Eyes front


2009 heralded more interesting developments for ophthalmology. OTEurope asked some of Europe's leading key opinion leaders for their thoughts on the news and developments that generated most excitement or had most significance in the Cataract & Refractive sector

Dr Jorge Alio: "The worldwide decay of corneal refractive surgery, specifically Lasik, was the most negative issue that happened in 2009 and how to increase the numbers and the visibility of this technique for our patients, to make it attractive for them again, is the challenge of 2010."

Dr Rafael Barraquer: "In 2009 the economic crisis became evident in Spain, although it had started the year before. This has been felt by every sector and especially in refractive surgery. While being a private hospital, our centre has been hit rather moderately, possibly thanks to a comprehensive and patient-centred approach to ophthalmology – we try to reach everyone, from the glamorous niches to the rare conditions and even the desperate, and to every level of society. Actually, we may have been helped by a trademark effect –in times of crisis, people tend to resort to the established and reliable names. In any case, we have learnt that every patient has to be earned and excellence requires that everybody –especially in a 300+ organization - must be rowing in the same direction. It also helped following my grandfather's Ignacio Barraquer motto: "Let's treat our patients the way we would like to be treated in their place."

Dr David Spalton: "The biggest surgical challenge is the management of the subluxated cataractous lens, I still am unsure if these are best managed by Cionni rings/ Ahmed segments or by a lensectomy and Verisyse IOL."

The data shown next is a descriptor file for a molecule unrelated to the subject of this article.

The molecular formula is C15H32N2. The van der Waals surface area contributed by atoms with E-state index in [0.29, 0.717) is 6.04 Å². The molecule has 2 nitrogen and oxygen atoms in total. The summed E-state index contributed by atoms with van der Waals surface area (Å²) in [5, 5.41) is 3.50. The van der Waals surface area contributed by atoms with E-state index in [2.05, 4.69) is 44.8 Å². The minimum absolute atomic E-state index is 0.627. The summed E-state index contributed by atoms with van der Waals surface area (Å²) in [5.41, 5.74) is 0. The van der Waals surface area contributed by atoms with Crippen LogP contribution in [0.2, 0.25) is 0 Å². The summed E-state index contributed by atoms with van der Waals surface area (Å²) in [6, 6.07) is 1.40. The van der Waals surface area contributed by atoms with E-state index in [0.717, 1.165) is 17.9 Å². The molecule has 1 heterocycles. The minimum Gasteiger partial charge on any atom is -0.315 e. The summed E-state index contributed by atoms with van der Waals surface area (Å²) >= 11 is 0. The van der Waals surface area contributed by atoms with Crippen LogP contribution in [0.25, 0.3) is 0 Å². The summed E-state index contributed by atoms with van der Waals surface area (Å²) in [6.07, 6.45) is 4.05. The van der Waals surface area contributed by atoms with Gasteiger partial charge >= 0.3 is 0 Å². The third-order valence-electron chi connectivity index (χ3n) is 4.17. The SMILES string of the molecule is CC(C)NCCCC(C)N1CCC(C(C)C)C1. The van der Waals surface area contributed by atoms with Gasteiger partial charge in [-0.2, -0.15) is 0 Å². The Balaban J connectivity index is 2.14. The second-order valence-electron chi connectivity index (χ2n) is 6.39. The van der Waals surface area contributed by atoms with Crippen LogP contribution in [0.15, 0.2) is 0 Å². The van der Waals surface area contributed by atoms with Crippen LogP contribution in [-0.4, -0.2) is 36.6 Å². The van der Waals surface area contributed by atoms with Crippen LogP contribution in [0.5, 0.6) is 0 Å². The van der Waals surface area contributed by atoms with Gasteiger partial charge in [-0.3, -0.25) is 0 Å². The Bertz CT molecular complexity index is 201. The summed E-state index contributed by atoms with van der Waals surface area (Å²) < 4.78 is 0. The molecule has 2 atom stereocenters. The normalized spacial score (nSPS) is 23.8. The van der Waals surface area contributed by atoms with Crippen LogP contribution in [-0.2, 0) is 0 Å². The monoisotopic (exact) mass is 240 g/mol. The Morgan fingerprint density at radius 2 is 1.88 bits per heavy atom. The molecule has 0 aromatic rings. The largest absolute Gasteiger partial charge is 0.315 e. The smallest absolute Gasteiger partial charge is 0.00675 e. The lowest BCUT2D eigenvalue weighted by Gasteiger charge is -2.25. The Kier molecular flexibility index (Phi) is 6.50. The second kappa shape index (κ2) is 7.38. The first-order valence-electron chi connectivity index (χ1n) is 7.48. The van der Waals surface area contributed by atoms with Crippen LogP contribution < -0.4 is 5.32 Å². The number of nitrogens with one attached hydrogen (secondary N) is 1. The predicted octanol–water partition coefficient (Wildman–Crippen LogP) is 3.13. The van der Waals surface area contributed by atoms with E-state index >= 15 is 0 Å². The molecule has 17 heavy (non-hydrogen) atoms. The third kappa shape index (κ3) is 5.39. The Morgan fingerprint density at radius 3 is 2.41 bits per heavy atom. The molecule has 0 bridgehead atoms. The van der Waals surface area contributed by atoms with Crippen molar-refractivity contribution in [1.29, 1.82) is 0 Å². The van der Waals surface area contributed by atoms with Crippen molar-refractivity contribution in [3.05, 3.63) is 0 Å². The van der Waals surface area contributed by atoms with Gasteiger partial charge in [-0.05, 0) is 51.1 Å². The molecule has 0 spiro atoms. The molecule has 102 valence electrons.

Dr Paolo Fazio: "I carry on a solo private practice devoted to refractive and anterior segment surgery with surgical facilities in a public healthcare affiliated hospital. About half of my surgical volume is privately paid, half covered by social security.

"Despite the economical downturn, I did not have any reduction in patient volume or type of service required. On the other hand, social security paid practice has become more and more burdened by bureaucracy so that I would have to spend three more times the effort devoted to the surgery to comply with all the papers. I had to hire more help so that the net revenue from this part of my practice is now less than before.

"In order to compensate for that, I steered my practice more towards premium lens implantation (not covered by public insurance) such as multifocal, toric lenses so that almost all of my cataract surgery is now refractive surgery."

Dr Sunil Shah: "The expectations of the patients – managed with good counselling and excellent documentation of what has been discussed."

Dr Pavel Kuchynka: "In the Czech Republic cataract surgeries are completely covered by the government, but the reimbursement has fallen to around 300 Euros per eye which includes the hospital fees, IOL, and physician time. What I am trying now, as a president of the Czech Society of Refractive and Cataract Surgeons, is to stop this trend and to provide our health care system with an opportunity for copayment by the patient regarding premium IOLs."

Dr Christoph Faschinger: "I am working in the Department of Ophthalmology, at the Medical University of Graz. We perform approximately 4000 cateract operations a year, 1 in 3 are outpatient (which is very much the norm for Austria). Due to lack of money the possibilities to perform ultra-modern surgery are different to those in private hospitals. We have a waiting list for cataract operations of more than 1 year for inpatients and six months for outpatient cataract procedures. We have limited opening hours in the three operation theatres and human resources are shifted to intravitreal injections (1,500 a year). No solutions yet."